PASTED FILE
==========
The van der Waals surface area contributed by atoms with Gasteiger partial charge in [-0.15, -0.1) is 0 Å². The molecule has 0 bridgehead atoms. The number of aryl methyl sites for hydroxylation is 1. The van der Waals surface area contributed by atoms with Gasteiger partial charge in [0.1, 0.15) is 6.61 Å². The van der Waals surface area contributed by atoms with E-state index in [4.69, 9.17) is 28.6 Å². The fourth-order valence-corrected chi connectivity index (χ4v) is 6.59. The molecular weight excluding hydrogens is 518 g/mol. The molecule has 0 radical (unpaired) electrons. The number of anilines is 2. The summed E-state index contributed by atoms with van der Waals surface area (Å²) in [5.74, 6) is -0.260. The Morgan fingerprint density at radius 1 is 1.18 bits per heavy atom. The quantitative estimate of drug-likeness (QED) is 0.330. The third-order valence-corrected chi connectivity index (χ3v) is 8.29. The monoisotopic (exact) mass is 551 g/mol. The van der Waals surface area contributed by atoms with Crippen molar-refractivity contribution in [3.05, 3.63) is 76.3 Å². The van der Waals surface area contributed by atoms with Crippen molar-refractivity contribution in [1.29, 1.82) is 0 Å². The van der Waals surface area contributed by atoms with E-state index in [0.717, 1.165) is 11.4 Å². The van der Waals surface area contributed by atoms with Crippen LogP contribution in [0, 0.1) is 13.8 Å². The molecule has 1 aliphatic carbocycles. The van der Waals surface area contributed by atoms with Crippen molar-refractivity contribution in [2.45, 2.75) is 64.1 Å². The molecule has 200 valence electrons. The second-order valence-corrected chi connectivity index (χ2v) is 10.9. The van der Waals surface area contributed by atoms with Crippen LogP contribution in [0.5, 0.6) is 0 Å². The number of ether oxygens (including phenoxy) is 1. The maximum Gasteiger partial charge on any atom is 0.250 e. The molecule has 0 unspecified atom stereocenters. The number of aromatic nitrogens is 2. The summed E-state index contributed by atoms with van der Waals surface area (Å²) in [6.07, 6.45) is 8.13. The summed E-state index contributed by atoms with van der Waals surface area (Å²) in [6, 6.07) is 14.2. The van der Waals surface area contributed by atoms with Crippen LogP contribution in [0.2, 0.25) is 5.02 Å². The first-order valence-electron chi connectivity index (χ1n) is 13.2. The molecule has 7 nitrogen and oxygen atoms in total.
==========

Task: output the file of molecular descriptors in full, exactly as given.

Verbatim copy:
The van der Waals surface area contributed by atoms with Gasteiger partial charge in [-0.15, -0.1) is 0 Å². The molecule has 0 bridgehead atoms. The number of aryl methyl sites for hydroxylation is 1. The van der Waals surface area contributed by atoms with Gasteiger partial charge in [0.1, 0.15) is 6.61 Å². The van der Waals surface area contributed by atoms with E-state index in [4.69, 9.17) is 28.6 Å². The fourth-order valence-corrected chi connectivity index (χ4v) is 6.59. The molecular weight excluding hydrogens is 518 g/mol. The molecule has 0 radical (unpaired) electrons. The number of anilines is 2. The summed E-state index contributed by atoms with van der Waals surface area (Å²) in [5.74, 6) is -0.260. The Morgan fingerprint density at radius 1 is 1.18 bits per heavy atom. The quantitative estimate of drug-likeness (QED) is 0.330. The third-order valence-corrected chi connectivity index (χ3v) is 8.29. The monoisotopic (exact) mass is 551 g/mol. The van der Waals surface area contributed by atoms with Crippen molar-refractivity contribution in [3.05, 3.63) is 76.3 Å². The van der Waals surface area contributed by atoms with Crippen molar-refractivity contribution in [1.29, 1.82) is 0 Å². The van der Waals surface area contributed by atoms with E-state index in [0.717, 1.165) is 11.4 Å². The van der Waals surface area contributed by atoms with Crippen LogP contribution in [0, 0.1) is 13.8 Å². The molecule has 1 aliphatic carbocycles. The van der Waals surface area contributed by atoms with Crippen molar-refractivity contribution in [2.45, 2.75) is 64.1 Å². The molecule has 200 valence electrons. The second-order valence-corrected chi connectivity index (χ2v) is 10.9. The van der Waals surface area contributed by atoms with Crippen LogP contribution in [0.5, 0.6) is 0 Å². The number of ether oxygens (including phenoxy) is 1. The maximum Gasteiger partial charge on any atom is 0.250 e. The molecule has 0 unspecified atom stereocenters. The number of aromatic nitrogens is 2. The summed E-state index contributed by atoms with van der Waals surface area (Å²) in [6.07, 6.45) is 8.13. The summed E-state index contributed by atoms with van der Waals surface area (Å²) in [6, 6.07) is 14.2. The van der Waals surface area contributed by atoms with Crippen LogP contribution in [0.2, 0.25) is 5.02 Å². The first-order valence-electron chi connectivity index (χ1n) is 13.2. The molecule has 7 nitrogen and oxygen atoms in total.